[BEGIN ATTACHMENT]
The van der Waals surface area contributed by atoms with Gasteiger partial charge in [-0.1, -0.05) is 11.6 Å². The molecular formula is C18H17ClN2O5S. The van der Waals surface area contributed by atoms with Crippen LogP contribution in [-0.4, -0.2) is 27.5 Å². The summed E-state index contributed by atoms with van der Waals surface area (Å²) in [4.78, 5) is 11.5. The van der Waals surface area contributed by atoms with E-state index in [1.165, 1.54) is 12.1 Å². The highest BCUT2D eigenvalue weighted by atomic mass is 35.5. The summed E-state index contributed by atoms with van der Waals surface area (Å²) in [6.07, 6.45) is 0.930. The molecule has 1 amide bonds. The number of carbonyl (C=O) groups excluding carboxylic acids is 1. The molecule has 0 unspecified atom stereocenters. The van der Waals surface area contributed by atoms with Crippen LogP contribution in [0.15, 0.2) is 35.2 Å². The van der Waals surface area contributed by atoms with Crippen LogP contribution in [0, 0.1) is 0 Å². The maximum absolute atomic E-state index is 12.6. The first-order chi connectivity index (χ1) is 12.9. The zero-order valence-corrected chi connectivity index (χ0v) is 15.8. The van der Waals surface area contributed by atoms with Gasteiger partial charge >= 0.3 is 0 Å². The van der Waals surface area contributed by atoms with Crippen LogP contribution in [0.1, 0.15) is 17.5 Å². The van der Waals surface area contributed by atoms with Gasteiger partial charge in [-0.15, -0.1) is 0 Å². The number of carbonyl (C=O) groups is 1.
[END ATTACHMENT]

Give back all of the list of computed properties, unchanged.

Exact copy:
The van der Waals surface area contributed by atoms with Gasteiger partial charge in [-0.1, -0.05) is 11.6 Å². The molecular formula is C18H17ClN2O5S. The van der Waals surface area contributed by atoms with Crippen LogP contribution in [-0.4, -0.2) is 27.5 Å². The summed E-state index contributed by atoms with van der Waals surface area (Å²) in [4.78, 5) is 11.5. The van der Waals surface area contributed by atoms with E-state index in [1.165, 1.54) is 12.1 Å². The highest BCUT2D eigenvalue weighted by atomic mass is 35.5. The summed E-state index contributed by atoms with van der Waals surface area (Å²) in [6.07, 6.45) is 0.930. The molecule has 1 amide bonds. The number of carbonyl (C=O) groups excluding carboxylic acids is 1. The molecule has 0 unspecified atom stereocenters. The van der Waals surface area contributed by atoms with Crippen LogP contribution in [0.15, 0.2) is 35.2 Å². The van der Waals surface area contributed by atoms with Crippen LogP contribution in [0, 0.1) is 0 Å². The maximum absolute atomic E-state index is 12.6. The first-order chi connectivity index (χ1) is 12.9. The zero-order valence-corrected chi connectivity index (χ0v) is 15.8. The van der Waals surface area contributed by atoms with Gasteiger partial charge >= 0.3 is 0 Å². The van der Waals surface area contributed by atoms with Crippen LogP contribution in [0.1, 0.15) is 17.5 Å². The van der Waals surface area contributed by atoms with Gasteiger partial charge in [-0.15, -0.1) is 0 Å². The number of carbonyl (C=O) groups is 1.